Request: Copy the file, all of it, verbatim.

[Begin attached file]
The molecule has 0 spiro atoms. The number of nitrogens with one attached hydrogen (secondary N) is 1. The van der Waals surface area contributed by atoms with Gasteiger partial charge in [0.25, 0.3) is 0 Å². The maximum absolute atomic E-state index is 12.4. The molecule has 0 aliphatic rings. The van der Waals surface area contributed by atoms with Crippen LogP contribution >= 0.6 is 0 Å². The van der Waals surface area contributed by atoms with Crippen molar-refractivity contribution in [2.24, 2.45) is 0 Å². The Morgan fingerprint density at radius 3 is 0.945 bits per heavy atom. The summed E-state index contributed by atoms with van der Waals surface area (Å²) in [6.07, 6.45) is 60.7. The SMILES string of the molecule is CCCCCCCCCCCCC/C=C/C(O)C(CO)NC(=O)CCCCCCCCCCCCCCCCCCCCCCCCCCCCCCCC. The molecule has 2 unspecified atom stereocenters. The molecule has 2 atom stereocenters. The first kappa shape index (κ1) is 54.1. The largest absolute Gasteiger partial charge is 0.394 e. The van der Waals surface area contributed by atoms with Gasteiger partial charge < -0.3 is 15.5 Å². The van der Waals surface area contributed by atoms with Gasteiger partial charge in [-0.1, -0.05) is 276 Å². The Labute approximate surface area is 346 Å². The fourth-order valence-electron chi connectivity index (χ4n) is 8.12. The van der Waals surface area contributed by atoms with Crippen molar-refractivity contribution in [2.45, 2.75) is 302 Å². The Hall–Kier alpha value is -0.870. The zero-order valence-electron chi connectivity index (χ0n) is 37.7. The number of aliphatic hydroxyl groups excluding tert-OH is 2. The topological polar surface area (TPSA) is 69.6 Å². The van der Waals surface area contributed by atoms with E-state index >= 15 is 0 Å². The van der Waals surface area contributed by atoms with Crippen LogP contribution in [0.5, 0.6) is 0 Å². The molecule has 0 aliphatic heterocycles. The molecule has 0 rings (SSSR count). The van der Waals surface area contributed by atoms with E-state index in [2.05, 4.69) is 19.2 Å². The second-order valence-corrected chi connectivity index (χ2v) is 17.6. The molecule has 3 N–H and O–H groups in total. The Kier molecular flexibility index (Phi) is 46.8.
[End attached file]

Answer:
The molecule has 0 spiro atoms. The number of nitrogens with one attached hydrogen (secondary N) is 1. The van der Waals surface area contributed by atoms with Gasteiger partial charge in [0.25, 0.3) is 0 Å². The maximum absolute atomic E-state index is 12.4. The molecule has 0 aliphatic rings. The van der Waals surface area contributed by atoms with Crippen LogP contribution >= 0.6 is 0 Å². The van der Waals surface area contributed by atoms with Crippen molar-refractivity contribution in [2.24, 2.45) is 0 Å². The Morgan fingerprint density at radius 3 is 0.945 bits per heavy atom. The summed E-state index contributed by atoms with van der Waals surface area (Å²) in [6.07, 6.45) is 60.7. The SMILES string of the molecule is CCCCCCCCCCCCC/C=C/C(O)C(CO)NC(=O)CCCCCCCCCCCCCCCCCCCCCCCCCCCCCCCC. The molecule has 2 unspecified atom stereocenters. The molecule has 2 atom stereocenters. The first kappa shape index (κ1) is 54.1. The largest absolute Gasteiger partial charge is 0.394 e. The van der Waals surface area contributed by atoms with Gasteiger partial charge < -0.3 is 15.5 Å². The van der Waals surface area contributed by atoms with Gasteiger partial charge in [-0.1, -0.05) is 276 Å². The Labute approximate surface area is 346 Å². The fourth-order valence-electron chi connectivity index (χ4n) is 8.12. The van der Waals surface area contributed by atoms with Crippen molar-refractivity contribution in [2.45, 2.75) is 302 Å². The Hall–Kier alpha value is -0.870. The zero-order valence-electron chi connectivity index (χ0n) is 37.7. The number of aliphatic hydroxyl groups excluding tert-OH is 2. The topological polar surface area (TPSA) is 69.6 Å². The van der Waals surface area contributed by atoms with E-state index >= 15 is 0 Å². The van der Waals surface area contributed by atoms with Crippen LogP contribution in [0.5, 0.6) is 0 Å². The molecule has 0 aliphatic heterocycles. The molecule has 0 rings (SSSR count). The van der Waals surface area contributed by atoms with E-state index in [2.05, 4.69) is 19.2 Å². The second-order valence-corrected chi connectivity index (χ2v) is 17.6. The molecule has 3 N–H and O–H groups in total. The Kier molecular flexibility index (Phi) is 46.8.